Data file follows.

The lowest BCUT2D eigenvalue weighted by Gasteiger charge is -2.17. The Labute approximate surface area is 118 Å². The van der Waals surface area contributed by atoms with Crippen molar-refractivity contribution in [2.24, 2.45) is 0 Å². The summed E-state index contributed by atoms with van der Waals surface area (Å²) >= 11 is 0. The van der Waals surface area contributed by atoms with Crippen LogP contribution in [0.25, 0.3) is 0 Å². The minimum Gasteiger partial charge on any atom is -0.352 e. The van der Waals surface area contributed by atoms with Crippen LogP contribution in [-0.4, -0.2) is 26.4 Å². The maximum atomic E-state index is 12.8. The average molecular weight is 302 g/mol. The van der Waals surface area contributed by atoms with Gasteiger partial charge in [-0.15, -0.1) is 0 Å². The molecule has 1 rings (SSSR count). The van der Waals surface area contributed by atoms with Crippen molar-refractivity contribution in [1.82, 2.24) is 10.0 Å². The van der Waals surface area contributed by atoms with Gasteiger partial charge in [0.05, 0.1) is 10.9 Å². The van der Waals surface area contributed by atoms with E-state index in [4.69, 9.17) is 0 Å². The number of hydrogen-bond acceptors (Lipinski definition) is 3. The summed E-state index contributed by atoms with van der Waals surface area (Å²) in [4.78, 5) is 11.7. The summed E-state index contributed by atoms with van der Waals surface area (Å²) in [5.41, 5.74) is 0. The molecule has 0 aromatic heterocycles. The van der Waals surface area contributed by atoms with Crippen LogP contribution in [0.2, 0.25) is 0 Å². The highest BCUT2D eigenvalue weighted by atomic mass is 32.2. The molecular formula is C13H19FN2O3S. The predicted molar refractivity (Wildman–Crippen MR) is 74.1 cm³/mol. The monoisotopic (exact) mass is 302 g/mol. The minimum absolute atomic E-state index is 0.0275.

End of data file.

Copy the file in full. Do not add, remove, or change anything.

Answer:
The lowest BCUT2D eigenvalue weighted by Gasteiger charge is -2.17. The Labute approximate surface area is 118 Å². The van der Waals surface area contributed by atoms with Crippen molar-refractivity contribution in [2.24, 2.45) is 0 Å². The summed E-state index contributed by atoms with van der Waals surface area (Å²) >= 11 is 0. The van der Waals surface area contributed by atoms with Crippen LogP contribution in [0.25, 0.3) is 0 Å². The minimum Gasteiger partial charge on any atom is -0.352 e. The van der Waals surface area contributed by atoms with Crippen LogP contribution in [-0.4, -0.2) is 26.4 Å². The maximum atomic E-state index is 12.8. The average molecular weight is 302 g/mol. The van der Waals surface area contributed by atoms with Gasteiger partial charge in [-0.15, -0.1) is 0 Å². The molecule has 1 rings (SSSR count). The van der Waals surface area contributed by atoms with Crippen molar-refractivity contribution in [1.82, 2.24) is 10.0 Å². The van der Waals surface area contributed by atoms with Gasteiger partial charge in [0.05, 0.1) is 10.9 Å². The van der Waals surface area contributed by atoms with E-state index in [4.69, 9.17) is 0 Å². The number of hydrogen-bond acceptors (Lipinski definition) is 3. The summed E-state index contributed by atoms with van der Waals surface area (Å²) in [4.78, 5) is 11.7. The summed E-state index contributed by atoms with van der Waals surface area (Å²) in [5.41, 5.74) is 0. The molecule has 0 aromatic heterocycles. The van der Waals surface area contributed by atoms with Crippen LogP contribution in [0.2, 0.25) is 0 Å². The highest BCUT2D eigenvalue weighted by atomic mass is 32.2. The molecular formula is C13H19FN2O3S. The predicted molar refractivity (Wildman–Crippen MR) is 74.1 cm³/mol. The monoisotopic (exact) mass is 302 g/mol. The minimum absolute atomic E-state index is 0.0275.